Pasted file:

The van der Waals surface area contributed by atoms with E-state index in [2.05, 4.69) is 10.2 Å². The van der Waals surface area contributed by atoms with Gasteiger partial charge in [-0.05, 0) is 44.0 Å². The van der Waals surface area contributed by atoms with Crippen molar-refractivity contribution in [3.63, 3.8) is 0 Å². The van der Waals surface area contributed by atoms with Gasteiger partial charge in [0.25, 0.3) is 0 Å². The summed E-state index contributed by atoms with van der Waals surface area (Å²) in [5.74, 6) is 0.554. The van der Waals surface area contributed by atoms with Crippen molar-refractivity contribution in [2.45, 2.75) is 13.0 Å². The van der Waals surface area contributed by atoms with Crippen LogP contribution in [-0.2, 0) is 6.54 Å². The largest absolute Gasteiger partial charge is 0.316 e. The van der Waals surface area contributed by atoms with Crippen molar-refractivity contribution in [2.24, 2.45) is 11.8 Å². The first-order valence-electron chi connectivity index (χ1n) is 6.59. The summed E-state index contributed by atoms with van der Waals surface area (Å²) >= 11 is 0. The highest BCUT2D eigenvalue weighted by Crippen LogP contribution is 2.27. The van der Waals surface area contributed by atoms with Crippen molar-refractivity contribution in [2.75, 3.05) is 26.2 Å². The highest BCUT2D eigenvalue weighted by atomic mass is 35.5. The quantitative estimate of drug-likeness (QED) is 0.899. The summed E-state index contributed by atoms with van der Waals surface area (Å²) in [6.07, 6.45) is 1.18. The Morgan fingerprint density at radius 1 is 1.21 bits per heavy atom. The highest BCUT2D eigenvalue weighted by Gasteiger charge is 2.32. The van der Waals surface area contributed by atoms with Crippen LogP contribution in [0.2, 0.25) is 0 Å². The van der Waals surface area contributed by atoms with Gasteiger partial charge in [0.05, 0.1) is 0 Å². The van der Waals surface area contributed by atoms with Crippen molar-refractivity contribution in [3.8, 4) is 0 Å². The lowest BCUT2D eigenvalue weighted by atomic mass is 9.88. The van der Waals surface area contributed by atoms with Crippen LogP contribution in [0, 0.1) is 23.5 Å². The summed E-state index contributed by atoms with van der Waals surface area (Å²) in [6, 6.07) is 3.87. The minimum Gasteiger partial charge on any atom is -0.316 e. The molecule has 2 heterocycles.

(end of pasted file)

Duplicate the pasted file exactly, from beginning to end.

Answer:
The van der Waals surface area contributed by atoms with E-state index in [2.05, 4.69) is 10.2 Å². The van der Waals surface area contributed by atoms with Gasteiger partial charge in [-0.05, 0) is 44.0 Å². The van der Waals surface area contributed by atoms with Crippen molar-refractivity contribution in [3.63, 3.8) is 0 Å². The van der Waals surface area contributed by atoms with Gasteiger partial charge in [0.25, 0.3) is 0 Å². The summed E-state index contributed by atoms with van der Waals surface area (Å²) in [5.74, 6) is 0.554. The van der Waals surface area contributed by atoms with Crippen molar-refractivity contribution in [2.45, 2.75) is 13.0 Å². The van der Waals surface area contributed by atoms with Crippen LogP contribution in [-0.2, 0) is 6.54 Å². The largest absolute Gasteiger partial charge is 0.316 e. The van der Waals surface area contributed by atoms with Crippen molar-refractivity contribution in [2.24, 2.45) is 11.8 Å². The first-order valence-electron chi connectivity index (χ1n) is 6.59. The summed E-state index contributed by atoms with van der Waals surface area (Å²) >= 11 is 0. The highest BCUT2D eigenvalue weighted by Crippen LogP contribution is 2.27. The van der Waals surface area contributed by atoms with Crippen molar-refractivity contribution in [2.75, 3.05) is 26.2 Å². The highest BCUT2D eigenvalue weighted by atomic mass is 35.5. The quantitative estimate of drug-likeness (QED) is 0.899. The summed E-state index contributed by atoms with van der Waals surface area (Å²) in [6.07, 6.45) is 1.18. The Morgan fingerprint density at radius 1 is 1.21 bits per heavy atom. The highest BCUT2D eigenvalue weighted by Gasteiger charge is 2.32. The van der Waals surface area contributed by atoms with Crippen LogP contribution in [0.2, 0.25) is 0 Å². The van der Waals surface area contributed by atoms with Gasteiger partial charge in [0.05, 0.1) is 0 Å². The van der Waals surface area contributed by atoms with Crippen molar-refractivity contribution in [3.8, 4) is 0 Å². The lowest BCUT2D eigenvalue weighted by atomic mass is 9.88. The van der Waals surface area contributed by atoms with Crippen LogP contribution in [0, 0.1) is 23.5 Å². The summed E-state index contributed by atoms with van der Waals surface area (Å²) in [6, 6.07) is 3.87. The minimum Gasteiger partial charge on any atom is -0.316 e. The molecule has 2 heterocycles.